Green River Star -

By David Martin

Lincoln development questioned


March 21, 2018

The Green River City Council debated if it should reject a bid award for Tracts B and C of the former Lincoln High School property and rebid the land.

According to Laura Leigh, director of community development, a draft purchase agreement was sent to the sole bidders for the project, New Peak Construction, at the end of November. She said New Peak later asked questions about the if the zoning would allow anything beyond single-family homes in the area, as well as regarding timeline to develop infrastructure to the tracts.

The tracts are zoned R-2, which are only open to single-family dwellings and parks. Any changes to that would require the land to be rezoned.

She also said New Peak requested 36 months for utilities and street construction and requested permission to phase construction. Leigh said the original documents New Peak placed its bid on specified a 24-month deadline and a request that the work get completed in a single phase of construction.

Leigh said the city sent the developers a lengthy response after receiving a red-lined purchase agreement from New Peak with the requested changes made. The city has not signed that agreement and is waiting for a response from New Peak.

“We were very clear in the bid documents it would be a single-phase development,” Leigh said.

The 24-month deadline in the bid document is a city ordinance, according to Leigh. The language requiring the project to be completed in a single phase is not.

The issue the city faces, according to Green River city attorney Galen West, is the request is a significant alternation to the original bid documents. The changes New Peak requested, according to West, may have been issued with the original bid documents that prevented other developers from making bids.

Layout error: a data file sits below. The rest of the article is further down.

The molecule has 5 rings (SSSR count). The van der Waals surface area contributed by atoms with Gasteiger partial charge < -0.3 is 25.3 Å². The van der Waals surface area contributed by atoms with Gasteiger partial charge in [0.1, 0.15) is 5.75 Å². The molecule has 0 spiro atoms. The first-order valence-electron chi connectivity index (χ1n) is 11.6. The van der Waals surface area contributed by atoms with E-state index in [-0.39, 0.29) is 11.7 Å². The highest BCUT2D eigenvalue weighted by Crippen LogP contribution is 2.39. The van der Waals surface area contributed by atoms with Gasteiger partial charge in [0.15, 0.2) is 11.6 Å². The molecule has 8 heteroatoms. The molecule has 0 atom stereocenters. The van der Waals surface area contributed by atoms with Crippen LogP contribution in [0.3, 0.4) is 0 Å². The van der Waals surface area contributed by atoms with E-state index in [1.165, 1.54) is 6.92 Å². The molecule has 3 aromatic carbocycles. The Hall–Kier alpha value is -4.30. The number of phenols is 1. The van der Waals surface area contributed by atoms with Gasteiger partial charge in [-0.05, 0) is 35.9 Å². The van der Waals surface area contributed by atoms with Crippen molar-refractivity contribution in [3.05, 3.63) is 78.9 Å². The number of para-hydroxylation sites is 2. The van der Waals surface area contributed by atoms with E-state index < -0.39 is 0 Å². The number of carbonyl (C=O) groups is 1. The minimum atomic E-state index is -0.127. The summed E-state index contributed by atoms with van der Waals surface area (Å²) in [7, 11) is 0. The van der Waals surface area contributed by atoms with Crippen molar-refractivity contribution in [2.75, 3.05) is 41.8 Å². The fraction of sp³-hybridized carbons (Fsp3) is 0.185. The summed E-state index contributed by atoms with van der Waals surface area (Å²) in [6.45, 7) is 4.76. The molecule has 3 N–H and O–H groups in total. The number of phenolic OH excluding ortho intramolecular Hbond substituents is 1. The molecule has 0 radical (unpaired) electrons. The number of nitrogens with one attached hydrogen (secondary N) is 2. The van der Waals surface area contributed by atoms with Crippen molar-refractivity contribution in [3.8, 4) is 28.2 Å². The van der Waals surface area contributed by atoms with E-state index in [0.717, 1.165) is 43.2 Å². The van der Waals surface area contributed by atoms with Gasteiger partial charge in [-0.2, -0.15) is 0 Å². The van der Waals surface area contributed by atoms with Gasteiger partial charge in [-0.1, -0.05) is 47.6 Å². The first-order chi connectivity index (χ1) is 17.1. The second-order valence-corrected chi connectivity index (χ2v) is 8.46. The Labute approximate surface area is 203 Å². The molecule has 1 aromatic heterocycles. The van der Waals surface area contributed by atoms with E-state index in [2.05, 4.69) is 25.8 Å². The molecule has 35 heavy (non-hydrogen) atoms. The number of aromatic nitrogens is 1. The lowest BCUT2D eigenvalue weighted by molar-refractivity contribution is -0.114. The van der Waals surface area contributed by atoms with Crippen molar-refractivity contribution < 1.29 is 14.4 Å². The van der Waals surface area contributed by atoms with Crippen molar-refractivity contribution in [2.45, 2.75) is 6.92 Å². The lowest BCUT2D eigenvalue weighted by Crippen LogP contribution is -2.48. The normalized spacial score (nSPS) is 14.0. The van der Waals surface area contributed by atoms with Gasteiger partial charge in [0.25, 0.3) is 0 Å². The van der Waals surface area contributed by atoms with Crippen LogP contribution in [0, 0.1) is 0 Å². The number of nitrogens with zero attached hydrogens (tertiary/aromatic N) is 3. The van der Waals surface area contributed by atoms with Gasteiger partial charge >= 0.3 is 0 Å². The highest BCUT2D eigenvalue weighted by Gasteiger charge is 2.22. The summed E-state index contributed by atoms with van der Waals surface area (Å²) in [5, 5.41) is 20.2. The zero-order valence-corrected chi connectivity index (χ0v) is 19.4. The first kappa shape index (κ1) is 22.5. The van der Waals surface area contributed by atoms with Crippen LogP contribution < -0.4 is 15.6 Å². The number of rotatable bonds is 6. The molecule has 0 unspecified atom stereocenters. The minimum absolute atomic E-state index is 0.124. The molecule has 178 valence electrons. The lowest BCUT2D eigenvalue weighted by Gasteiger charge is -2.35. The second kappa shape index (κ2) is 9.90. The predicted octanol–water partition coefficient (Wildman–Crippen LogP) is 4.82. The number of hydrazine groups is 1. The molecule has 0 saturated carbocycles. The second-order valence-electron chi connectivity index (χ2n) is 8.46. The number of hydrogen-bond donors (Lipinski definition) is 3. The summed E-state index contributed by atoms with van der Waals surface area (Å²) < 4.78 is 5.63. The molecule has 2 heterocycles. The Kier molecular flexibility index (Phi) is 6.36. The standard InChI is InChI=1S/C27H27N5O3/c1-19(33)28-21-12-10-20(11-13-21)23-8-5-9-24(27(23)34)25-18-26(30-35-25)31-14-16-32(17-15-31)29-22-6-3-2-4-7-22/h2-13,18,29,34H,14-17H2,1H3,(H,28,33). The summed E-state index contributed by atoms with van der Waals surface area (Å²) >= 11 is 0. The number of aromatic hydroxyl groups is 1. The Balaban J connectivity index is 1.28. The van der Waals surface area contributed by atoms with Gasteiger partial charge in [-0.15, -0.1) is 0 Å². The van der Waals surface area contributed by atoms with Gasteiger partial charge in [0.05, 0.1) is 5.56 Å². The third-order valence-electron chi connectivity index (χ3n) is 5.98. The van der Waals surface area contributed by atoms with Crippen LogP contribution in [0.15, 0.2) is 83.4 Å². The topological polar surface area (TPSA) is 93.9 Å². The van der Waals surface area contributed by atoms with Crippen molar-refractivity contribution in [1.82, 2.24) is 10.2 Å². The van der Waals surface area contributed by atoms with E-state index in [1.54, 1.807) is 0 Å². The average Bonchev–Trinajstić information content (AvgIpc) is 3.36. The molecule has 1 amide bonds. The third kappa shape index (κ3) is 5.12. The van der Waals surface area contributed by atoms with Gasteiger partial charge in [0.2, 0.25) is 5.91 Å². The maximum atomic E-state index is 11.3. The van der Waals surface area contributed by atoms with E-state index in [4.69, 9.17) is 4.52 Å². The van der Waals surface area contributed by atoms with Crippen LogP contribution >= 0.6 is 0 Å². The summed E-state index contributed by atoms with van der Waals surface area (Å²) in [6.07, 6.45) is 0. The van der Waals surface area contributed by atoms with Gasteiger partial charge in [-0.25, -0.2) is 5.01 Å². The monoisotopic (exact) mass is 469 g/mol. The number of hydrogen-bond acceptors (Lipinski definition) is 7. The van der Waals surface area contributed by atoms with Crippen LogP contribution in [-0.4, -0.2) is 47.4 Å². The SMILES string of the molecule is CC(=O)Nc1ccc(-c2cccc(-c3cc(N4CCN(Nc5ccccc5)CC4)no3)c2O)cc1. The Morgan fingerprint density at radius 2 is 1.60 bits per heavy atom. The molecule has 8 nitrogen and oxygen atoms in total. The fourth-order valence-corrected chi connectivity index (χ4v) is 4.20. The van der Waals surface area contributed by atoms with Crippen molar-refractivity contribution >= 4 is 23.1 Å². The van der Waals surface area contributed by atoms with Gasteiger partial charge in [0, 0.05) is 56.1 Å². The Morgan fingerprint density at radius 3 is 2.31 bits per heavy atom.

“There well could be other parties that would have submitted a bid,” he said.

The Council can decide to reject the bid and redraft and rebid the land. Councilman Allan Wilson said he thinks the city should reject the bid if they don’t hear from the company by the Council’s April 3 meeting. Councilman Tom Murphy agreed with Wilson, though Councilman Robert Berg thinks New Peak should have more time to respond. Councilman Ted Barney said he was ready to reject the bid immediately.

“What part of single-family did you not understand and what part of 24 months did you not understand,” he asked.

Councilman Gary Killpack, who is the father of New Peak founders Jared and Joe Killpack, asked if the regulations were restrictive to contractors wanting to build homes in Green River, saying the city hasn’t had a lot of success with contractors wanting to build in the city.

Leigh said the requirement for contractors to build utilities and roads for their subdivisions hasn’t been an obstacle for other contractors. She said contractors are often able to complete that requirement within a year. West said the bid documents have to have the 24-month deadline for utilities because it’s part of the city’s development ordinances.

“When bidding something, you can’t bid something contrary to your own law,” West said.

Killpack questioned the ordinance, saying it might be something the city should change in the future. He also said some cities provide the utility and road construction for planned subdivisions. Leigh said the community development office is looking possible changes to its ordinances.

Other business

The city council accepted a $95,000 donation from Andeavor, formerly Tesoro Corporation. According to Green River Fire Chief Mike Nomis, the money will go towards building a hazardous materials spill response trailer for the fire department. He said the department has depleted its hazardous materials containment equipment during the past few years and needed a new trailer. He said the department is pricing materials out, but the spill containment equipment they’re looking at will allow the fire department to deal with spills in the river and on land.

“It will allow us to be versatile,” Nomis said.

The Council also approved a new contract with city administrator Reed Clevenger. The Council recessed into an executive session to discuss the contract before reconvening to approve it publicly. The contract will need to be signed by both Clevenger and Mayor Pete Rust before it takes effect.


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